The average price agreed for thermal coal sales for the 2012 calendar year is EUR 74 per tonne, an 11 per cent increase compared to the 2011 average realised price and reflects strong regional demand for thermal coal as a source of power generation. This average price is based on expected calender year 2012 mix of 82 per cent thermal coal and 18 per cent middlings.

Costs & revenues

Revenues for the coal segment increased by 11 per cent to EUR 1,509 million mainly due to higher realised prices for both coking and thermal coal, and increased thermal coal sales volumes.

Main operating expenses for the coal segment increased by 13 per cent excluding the impact of currency movements to EUR 1,017 million. This increase was mainly driven by continuing mine development, as well as higher input prices of energy and steel, scheduled maintenance of mining equipment and increased costs for contractors and personnel.

Mining costs per tonne, which do not include the cost of transportation, rose by 12 per cent excluding FX fluctuations to EUR 82/tonne mainly due to the cash cost inflation detailed above, as well as 2 per cent decrease in production.

The coal segment generated EBITDA of EUR 483 million, a 10 per cent increase on 2010. The EBITDA margin remained flat at 32 per cent and EBITDA per tonne of production was EUR 43, up 12 per cent from 2010. The total coal production per coal segment employee including contractors reached 666 tonnes of coal in 2011.


One of the largest, richest sources of hard coal in Central Europe, the Upper Silesian Coal Basin underpins the long-term prospects of our mining operations in the region. Our total JORC reserves was 385 million tonnes as at 1 January 2012.

Efficiency enhancement

A number of further steps have been taken to continue to improve efficiency during the year. The Continuous Improvement Programme and the PERSPective 2015 (‘PERSP 2015’) initiative have been central to improving production performance and cost control. PERSP 2015 refers to a range of measures to maximise the utilisation of the POP 2010 mining technology acquired in 2008–2009, in turn improving productivity whilst still replacing older production equipment as part of a regular replacement cycle. Throughout 2011 we allocated financial and management resources to the Continuous Improvement Programme, the aim of which is to encourage the submission by employees of innovative ideas and suggestions which help promote efficiency and safety measures, as well as achieving additional cost savings which in 2011 amounted to approximately EUR 12 million. The programme also exemplifies the co-operation between the Company and its employees.

Further enhancement to our infrastructure is the focus of the next stage of improvements. This activity relates to the mining operations as well as to areas including the supply and handling of material at both the surface and underground.

Gate road development between the Darkov and Karviná Mines

A connecting gate road development was initiated between the Darkov Mine and the Karviná Mine during spring 2011. Completion of the project, including the installation of belt haulage systems to facilitate the transportation of coal and other materials underground is scheduled for the second half of 2013 and will lead to the optimisation of OKD’s preparation plant capability.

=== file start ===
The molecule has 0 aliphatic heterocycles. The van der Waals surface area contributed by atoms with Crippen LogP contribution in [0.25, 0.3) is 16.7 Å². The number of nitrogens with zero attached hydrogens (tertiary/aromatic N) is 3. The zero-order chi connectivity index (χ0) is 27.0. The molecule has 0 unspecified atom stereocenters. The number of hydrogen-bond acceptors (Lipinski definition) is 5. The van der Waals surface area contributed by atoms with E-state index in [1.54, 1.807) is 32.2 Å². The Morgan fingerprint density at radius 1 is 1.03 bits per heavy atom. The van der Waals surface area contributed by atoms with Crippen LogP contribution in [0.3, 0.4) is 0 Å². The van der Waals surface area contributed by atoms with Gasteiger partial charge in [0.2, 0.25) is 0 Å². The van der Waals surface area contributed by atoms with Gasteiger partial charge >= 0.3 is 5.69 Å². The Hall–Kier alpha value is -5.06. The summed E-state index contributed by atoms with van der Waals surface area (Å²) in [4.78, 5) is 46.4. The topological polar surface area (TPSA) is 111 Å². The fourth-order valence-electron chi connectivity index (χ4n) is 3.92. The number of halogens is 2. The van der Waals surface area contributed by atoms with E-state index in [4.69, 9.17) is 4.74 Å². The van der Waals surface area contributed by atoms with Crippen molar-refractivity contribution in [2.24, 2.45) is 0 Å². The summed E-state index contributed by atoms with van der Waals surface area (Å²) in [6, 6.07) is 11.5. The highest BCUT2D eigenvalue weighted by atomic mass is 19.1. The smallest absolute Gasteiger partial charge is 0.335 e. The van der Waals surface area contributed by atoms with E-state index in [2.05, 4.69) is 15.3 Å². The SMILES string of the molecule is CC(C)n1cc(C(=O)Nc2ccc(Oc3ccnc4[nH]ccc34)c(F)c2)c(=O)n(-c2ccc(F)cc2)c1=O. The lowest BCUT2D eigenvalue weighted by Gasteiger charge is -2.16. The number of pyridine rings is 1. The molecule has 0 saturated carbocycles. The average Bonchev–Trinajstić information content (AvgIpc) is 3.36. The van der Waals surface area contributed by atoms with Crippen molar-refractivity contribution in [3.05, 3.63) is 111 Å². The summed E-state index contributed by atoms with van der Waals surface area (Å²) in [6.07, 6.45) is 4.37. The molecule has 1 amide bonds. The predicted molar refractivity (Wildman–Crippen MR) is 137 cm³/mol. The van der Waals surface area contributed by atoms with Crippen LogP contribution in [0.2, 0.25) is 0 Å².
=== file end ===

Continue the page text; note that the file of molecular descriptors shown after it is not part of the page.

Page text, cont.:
The principal challenges for our mining operations in the coming year and beyond are the market environment in which we operate, and the nature of our deposits. As a result, our priority remains safety first, coupled with productivity improvements.

In relation to productivity improvements, further exploration of our existing mining areas is central to sustaining our production volumes and quality mix over time as the reserves are depleted. The principal projects we are currently working on include the expansion of the Karviná Mine to access adjacent coal reserves. Another ongoing project is the gateroad development between the Karviná and Darkov Mines, which is designed to facilitate the transportation of coal and other materials underground. In addition to the installation of new central air conditioning equipment at the Karviná Mine, we also continue to replace out-dated gateroad equipment with modern technology as part of the standard replacement cycle.

During the second half of the year, we announced our intention to explore the Frenštát deposit. This process will take four years to complete, after which we will be in a stronger position to outline the nature and quality of this reserve base, and thereafter, we will decide on the feasibility of developing the resource safely.

At the end of 2011 NWR announced the official ground breaking at the Dębieńsko Mine in southern Poland; we expect to first coal out of the deposit by 2017. For more details on our growth projects please refer to pages 22 and 23.

Klaus-Dieter Beck

Executive Director of NWR, Chief Executive Officer of OKD and Chairman of the Board of Directors of OKD

Case study

Mining controllers have access to new real time monitoring systems

We will eliver greater economies with the iplementation of our new logistics system.

Logistics is fundamental to safe and efficient deep-mining operations and the new system is focused on increasing the efficiency of materials handling, from surface loading all the way through to underground deployment, dramatically reducing the physical effort involved in such processes, and importantly, increasing the safety of our operations. By transmitting information at each stage of the process over an underground online network, the new system enables the controller to monitor progress in real time, eliminating bottlenecks and the nnecessary stacking up of material.

With the pilot phase launched at our Darkov Mine in 2011, the new system will radually be rolled out across all our mines with full implementation by 2014.

 Case study
 Case study  Case study
 Case study

ČSM Mine in Karviná region produced 2,862,000 tonnes in 2011 which is record volume in its more than forty years history. The key determinants of the success were investment in mining technology and installation of new belt coal haulage. The greatest redit for reaching of production level and increasing the safety belongs ČSM Mine employees. By investing in modern echnologies employees often exchanged paper and pencil for a computer connected online to surface and underground operations.